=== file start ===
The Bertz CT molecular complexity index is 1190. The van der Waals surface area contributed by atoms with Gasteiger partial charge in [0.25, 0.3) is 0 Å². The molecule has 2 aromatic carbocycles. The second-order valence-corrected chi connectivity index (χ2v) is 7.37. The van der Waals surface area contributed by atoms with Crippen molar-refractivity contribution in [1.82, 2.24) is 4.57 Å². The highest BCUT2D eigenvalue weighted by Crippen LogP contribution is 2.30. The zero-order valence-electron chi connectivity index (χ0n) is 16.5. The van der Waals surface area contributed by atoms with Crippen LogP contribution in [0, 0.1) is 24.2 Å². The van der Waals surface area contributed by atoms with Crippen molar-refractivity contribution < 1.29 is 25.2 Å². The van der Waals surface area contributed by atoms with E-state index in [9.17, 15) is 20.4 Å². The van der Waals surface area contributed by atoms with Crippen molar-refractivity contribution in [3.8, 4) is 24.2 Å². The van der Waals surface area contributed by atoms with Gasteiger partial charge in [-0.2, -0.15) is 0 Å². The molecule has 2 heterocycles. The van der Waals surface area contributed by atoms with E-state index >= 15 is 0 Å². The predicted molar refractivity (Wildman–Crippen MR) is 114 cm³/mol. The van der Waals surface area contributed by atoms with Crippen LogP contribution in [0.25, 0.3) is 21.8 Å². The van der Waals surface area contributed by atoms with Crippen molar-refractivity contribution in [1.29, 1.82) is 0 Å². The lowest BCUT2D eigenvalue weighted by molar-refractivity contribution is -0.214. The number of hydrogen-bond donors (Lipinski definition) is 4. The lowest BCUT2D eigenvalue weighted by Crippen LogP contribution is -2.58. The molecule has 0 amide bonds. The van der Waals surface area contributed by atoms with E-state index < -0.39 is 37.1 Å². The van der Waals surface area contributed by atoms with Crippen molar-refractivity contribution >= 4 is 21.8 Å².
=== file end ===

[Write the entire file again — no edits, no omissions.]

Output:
The Bertz CT molecular complexity index is 1190. The van der Waals surface area contributed by atoms with Gasteiger partial charge in [0.25, 0.3) is 0 Å². The molecule has 2 aromatic carbocycles. The second-order valence-corrected chi connectivity index (χ2v) is 7.37. The van der Waals surface area contributed by atoms with Crippen molar-refractivity contribution in [1.82, 2.24) is 4.57 Å². The highest BCUT2D eigenvalue weighted by Crippen LogP contribution is 2.30. The zero-order valence-electron chi connectivity index (χ0n) is 16.5. The van der Waals surface area contributed by atoms with Crippen LogP contribution in [0, 0.1) is 24.2 Å². The van der Waals surface area contributed by atoms with Crippen molar-refractivity contribution < 1.29 is 25.2 Å². The van der Waals surface area contributed by atoms with E-state index in [9.17, 15) is 20.4 Å². The van der Waals surface area contributed by atoms with Crippen molar-refractivity contribution in [3.8, 4) is 24.2 Å². The van der Waals surface area contributed by atoms with Gasteiger partial charge in [-0.2, -0.15) is 0 Å². The molecule has 2 heterocycles. The van der Waals surface area contributed by atoms with E-state index >= 15 is 0 Å². The predicted molar refractivity (Wildman–Crippen MR) is 114 cm³/mol. The van der Waals surface area contributed by atoms with Crippen LogP contribution in [0.25, 0.3) is 21.8 Å². The van der Waals surface area contributed by atoms with Crippen molar-refractivity contribution in [1.29, 1.82) is 0 Å². The lowest BCUT2D eigenvalue weighted by molar-refractivity contribution is -0.214. The number of hydrogen-bond donors (Lipinski definition) is 4. The lowest BCUT2D eigenvalue weighted by Crippen LogP contribution is -2.58. The molecule has 0 amide bonds. The van der Waals surface area contributed by atoms with E-state index < -0.39 is 37.1 Å². The van der Waals surface area contributed by atoms with Crippen molar-refractivity contribution >= 4 is 21.8 Å².